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We want this! We need this! We demand this!

At a massive rally in Melbourne recently over the changes to industrial relations legislation, the policy director of Jesuit Social Services, Fr Peter Norden made this speech:

I speak to you today as a representative of the community services sector and as a church leader.

Despite continued economic growth in recent years, community agencies have more people to help, not less! Has "the trickle down effect" worked?

No! We still see one million Australians living below the poverty line. 860,000 children growing up in jobless households.

ACOSS and ACC: These proposed changes to welfare and industrial relations are interconnected.

Single mothers, the disabled and the unemployed are being portrayed as bludgers. A clear element of: "Blame the victims".

The so called welfare reform aims to find a new pool of potential employees who are currently outside the labor market.

Through this means, the government will determine the price of labour by the needs of the economy, not by the needs of ordinary families to receive a living wage, a fair wage, a just wage.

Remember the days of "a fair day's work for a fair day's pay?" It was built on a recognition of workers as first of all human beings, not mere units of labour.

The Catholic Church articulated this teaching back in the 1890's. That's why we believe in the worker's right to join a union, to be protected by the solidarity of other workers from unchecked greed.

The proposed industrial changes will mean that 3.6 million workers will not be protected from unfair dismissal.

And the extension of individual contracts will result in cuts in take home pay and working conditions.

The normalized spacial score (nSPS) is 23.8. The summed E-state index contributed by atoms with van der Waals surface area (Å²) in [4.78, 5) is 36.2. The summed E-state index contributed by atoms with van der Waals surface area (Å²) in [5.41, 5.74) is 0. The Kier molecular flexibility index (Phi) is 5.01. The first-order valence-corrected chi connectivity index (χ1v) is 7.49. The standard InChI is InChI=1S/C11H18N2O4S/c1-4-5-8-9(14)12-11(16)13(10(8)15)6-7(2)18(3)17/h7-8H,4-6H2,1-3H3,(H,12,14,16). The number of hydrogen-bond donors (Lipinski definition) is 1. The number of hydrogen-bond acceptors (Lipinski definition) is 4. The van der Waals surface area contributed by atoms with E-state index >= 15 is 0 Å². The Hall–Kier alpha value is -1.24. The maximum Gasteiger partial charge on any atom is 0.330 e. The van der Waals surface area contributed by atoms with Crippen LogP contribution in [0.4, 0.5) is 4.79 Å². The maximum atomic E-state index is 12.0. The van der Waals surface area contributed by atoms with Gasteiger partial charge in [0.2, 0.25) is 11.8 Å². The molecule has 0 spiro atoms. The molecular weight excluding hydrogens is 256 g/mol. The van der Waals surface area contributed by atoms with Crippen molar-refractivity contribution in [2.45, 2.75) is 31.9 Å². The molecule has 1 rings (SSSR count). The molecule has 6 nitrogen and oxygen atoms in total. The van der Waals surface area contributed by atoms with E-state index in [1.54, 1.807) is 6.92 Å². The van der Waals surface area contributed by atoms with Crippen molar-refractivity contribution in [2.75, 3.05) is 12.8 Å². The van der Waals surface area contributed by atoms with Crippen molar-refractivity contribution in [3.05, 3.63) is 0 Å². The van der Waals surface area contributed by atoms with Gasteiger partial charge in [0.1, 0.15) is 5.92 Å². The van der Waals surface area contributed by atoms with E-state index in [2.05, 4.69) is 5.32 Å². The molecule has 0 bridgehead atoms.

Minimum wages will be set by profitability, rather than being a reward for productivity.

Do we need more jobs for those who will become the working poor? Or do we need jobs that will lift Australians out of poverty?

This country used to be known as the working man's paradise. Now more than 2 million working Australians have no right to either paid holidays or sick leave.

We have seen a growing divide in this country between those who work for money, and those whose money works for them.

Do we want tax cuts for the rich?
Do we support wage subsidies for corporate Australia?

Employment should enable disadvantaged Australians to work their way out of poverty.

These industrial and welfare changes will result in the development of a permanent underclass of working poor.

What do we want? We want a living wage!
A wage that enables ordinary Australians to take a step forward, not backwards!

An industrial relations system that recognizes the value of human labour.

And a welfare system that leads to better access to education and training and independence and respect!

We want industrial and welfare systems that recognize and enhance the dignity of all people.

We want this! We need this! We demand this!

Peter Norden, S.J. is the Policy Director for Jesuit Social Services in Melbourne.

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